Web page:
Cross-modal effects in statistical learning: Evidence from the McGurk illusion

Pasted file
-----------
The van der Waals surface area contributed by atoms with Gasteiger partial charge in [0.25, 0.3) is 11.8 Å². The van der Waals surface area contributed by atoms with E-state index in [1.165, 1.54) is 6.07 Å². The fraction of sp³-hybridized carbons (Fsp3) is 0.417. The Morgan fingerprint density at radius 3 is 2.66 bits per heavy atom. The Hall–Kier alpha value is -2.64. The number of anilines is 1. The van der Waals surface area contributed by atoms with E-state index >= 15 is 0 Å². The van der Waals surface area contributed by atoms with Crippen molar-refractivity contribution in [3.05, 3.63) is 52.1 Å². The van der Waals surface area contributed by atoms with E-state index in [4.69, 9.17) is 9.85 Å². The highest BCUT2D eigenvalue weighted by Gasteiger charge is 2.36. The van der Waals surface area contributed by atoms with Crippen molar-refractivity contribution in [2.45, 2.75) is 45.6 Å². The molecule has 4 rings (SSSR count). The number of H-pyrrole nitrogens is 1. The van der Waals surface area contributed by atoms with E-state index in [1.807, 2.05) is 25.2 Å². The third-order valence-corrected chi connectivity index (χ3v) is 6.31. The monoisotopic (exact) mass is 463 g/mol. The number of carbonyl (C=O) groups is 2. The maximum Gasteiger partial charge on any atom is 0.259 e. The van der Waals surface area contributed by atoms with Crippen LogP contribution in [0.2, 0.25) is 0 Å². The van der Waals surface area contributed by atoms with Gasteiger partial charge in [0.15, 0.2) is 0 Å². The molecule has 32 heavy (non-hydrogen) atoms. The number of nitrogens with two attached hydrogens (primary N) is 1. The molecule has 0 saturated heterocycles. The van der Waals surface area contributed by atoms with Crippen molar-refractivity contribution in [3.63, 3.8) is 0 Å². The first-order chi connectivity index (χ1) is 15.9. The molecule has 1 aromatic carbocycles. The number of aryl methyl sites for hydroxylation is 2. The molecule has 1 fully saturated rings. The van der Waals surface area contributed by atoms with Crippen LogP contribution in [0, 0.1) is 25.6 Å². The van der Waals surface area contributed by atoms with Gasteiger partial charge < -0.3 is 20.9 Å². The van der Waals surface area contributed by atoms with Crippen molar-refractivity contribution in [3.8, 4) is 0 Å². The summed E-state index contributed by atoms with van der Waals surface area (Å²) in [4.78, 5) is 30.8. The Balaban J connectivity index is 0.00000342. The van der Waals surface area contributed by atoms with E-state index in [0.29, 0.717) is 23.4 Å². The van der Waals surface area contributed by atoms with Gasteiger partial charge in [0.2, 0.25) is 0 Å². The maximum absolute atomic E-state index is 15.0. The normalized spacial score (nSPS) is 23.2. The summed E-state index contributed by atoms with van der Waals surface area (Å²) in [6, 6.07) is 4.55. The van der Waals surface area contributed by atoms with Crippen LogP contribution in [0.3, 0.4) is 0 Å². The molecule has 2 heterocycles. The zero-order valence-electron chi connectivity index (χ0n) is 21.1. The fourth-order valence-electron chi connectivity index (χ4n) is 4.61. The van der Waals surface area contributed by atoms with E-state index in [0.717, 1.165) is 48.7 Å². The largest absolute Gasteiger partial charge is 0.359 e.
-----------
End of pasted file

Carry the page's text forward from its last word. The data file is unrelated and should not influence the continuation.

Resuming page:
Statistical learning is assumed to play a vital role in language acquisition, yet it is unknown whether it is guided by a unitary, modality-general mechanism, or by several sensory-specific mechanisms. Consistent with the latter view, Seitz et al (2007) tested learners with multimodal input and found that statistical learning in one modality is independent of input to other modalities. We tested this assertion of independence by presenting learners with speech streams synchronized with a video of a speaker’s face. We used the McGurk illusion to manipulate the underlying statistical structure of the speech streams. Contrasting the independence hypothesis, our results suggest that participants can integrate audio and visual input to perceive the McGurk illusion during statistical learning, thereby altering the pattern of segmentation. Our results suggest that auditory and visual inputs are not processed independently, but leave unresolved whether the resulting representations are integrated across modalities or not.

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